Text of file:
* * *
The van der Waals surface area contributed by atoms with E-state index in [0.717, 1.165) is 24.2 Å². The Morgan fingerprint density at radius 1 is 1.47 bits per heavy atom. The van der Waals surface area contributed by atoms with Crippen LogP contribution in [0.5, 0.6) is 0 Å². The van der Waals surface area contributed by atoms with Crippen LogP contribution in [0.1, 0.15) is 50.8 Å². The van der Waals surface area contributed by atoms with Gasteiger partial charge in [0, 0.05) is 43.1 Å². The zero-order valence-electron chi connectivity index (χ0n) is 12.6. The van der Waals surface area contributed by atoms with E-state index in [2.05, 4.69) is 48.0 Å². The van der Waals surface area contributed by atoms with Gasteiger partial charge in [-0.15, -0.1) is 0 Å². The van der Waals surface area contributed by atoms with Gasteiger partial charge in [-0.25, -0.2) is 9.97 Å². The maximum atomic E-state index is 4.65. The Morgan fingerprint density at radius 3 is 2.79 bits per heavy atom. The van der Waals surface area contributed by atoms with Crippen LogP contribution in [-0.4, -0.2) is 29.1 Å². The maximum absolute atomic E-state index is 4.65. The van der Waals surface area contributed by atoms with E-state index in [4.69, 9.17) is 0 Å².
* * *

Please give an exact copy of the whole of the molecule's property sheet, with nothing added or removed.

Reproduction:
The van der Waals surface area contributed by atoms with E-state index in [0.717, 1.165) is 24.2 Å². The Morgan fingerprint density at radius 1 is 1.47 bits per heavy atom. The van der Waals surface area contributed by atoms with Crippen LogP contribution in [0.5, 0.6) is 0 Å². The van der Waals surface area contributed by atoms with Crippen LogP contribution in [0.1, 0.15) is 50.8 Å². The van der Waals surface area contributed by atoms with Gasteiger partial charge in [0, 0.05) is 43.1 Å². The zero-order valence-electron chi connectivity index (χ0n) is 12.6. The van der Waals surface area contributed by atoms with E-state index in [2.05, 4.69) is 48.0 Å². The van der Waals surface area contributed by atoms with Gasteiger partial charge in [-0.15, -0.1) is 0 Å². The van der Waals surface area contributed by atoms with Gasteiger partial charge in [-0.25, -0.2) is 9.97 Å². The maximum atomic E-state index is 4.65. The Morgan fingerprint density at radius 3 is 2.79 bits per heavy atom. The van der Waals surface area contributed by atoms with Crippen LogP contribution in [-0.4, -0.2) is 29.1 Å². The maximum absolute atomic E-state index is 4.65. The van der Waals surface area contributed by atoms with E-state index in [4.69, 9.17) is 0 Å².